As the child of one of the wealthiest drug lords in history, Juan Pablo Escobar explained that he had a “normal family relationship” with his father despite growing up amid immense luxury and narcotrafficking violence.
In the 2010 HBO documentary “Sins of My Father,” Escobar, 38, who has since changed his name to Sebastián Marroquín, described what life was like growing up with the “king of cocaine,” whose cartel supplied 80% of the world’s cocaine and brought in an estimated $US420 million a week in revenue.
In a simple anecdote, Marroquín recounts what it was like to play a family game of Monopoly with his father:
If we had plans to play Monopoly that night, he would set everything up in advance.
Either he or one of his associates would take money out of the box and hide it under the rug or under the couch in the living room. He then knew exactly where he had to sit in the living room to get the money.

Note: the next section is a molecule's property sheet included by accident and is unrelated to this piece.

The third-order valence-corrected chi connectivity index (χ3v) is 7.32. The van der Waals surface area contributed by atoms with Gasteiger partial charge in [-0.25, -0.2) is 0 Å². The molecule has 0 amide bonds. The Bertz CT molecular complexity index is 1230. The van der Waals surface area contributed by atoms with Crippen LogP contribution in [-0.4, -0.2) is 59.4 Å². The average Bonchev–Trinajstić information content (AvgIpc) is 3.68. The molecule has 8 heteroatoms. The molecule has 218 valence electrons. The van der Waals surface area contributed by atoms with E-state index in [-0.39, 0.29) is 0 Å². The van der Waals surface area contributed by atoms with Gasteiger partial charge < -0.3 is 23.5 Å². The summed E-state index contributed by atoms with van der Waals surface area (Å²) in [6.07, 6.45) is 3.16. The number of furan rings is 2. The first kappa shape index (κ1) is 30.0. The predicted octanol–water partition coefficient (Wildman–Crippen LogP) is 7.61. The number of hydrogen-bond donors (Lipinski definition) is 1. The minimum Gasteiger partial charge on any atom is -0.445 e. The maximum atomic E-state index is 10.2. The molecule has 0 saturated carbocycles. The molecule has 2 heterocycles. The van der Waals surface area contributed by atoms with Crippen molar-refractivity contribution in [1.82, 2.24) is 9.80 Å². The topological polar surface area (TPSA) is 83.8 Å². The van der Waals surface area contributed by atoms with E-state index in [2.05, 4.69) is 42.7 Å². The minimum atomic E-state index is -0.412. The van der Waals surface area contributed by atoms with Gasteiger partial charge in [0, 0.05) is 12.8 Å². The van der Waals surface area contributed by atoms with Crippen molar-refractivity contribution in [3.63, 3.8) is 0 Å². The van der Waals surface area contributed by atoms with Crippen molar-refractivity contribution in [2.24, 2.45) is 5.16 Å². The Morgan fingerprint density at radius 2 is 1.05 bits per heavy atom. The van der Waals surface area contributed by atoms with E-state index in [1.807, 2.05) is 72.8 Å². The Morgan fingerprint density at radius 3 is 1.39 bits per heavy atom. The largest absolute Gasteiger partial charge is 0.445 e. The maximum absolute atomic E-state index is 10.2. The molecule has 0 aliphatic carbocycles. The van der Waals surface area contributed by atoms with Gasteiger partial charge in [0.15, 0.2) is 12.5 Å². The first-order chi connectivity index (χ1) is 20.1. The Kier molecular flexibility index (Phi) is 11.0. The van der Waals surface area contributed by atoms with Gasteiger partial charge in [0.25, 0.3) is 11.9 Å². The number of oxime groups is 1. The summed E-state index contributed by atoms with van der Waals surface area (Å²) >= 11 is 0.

So then, of course, six hours later, we would all sit down and open the box for what we thought was the first time. We would start the game and hand out the money according to the rules of the game, everything was going fine until he would lose and lose and lose, but would never run out of cash.
Marroquín added that his father was “the best at cheating because he planned his cheating way in advance.”
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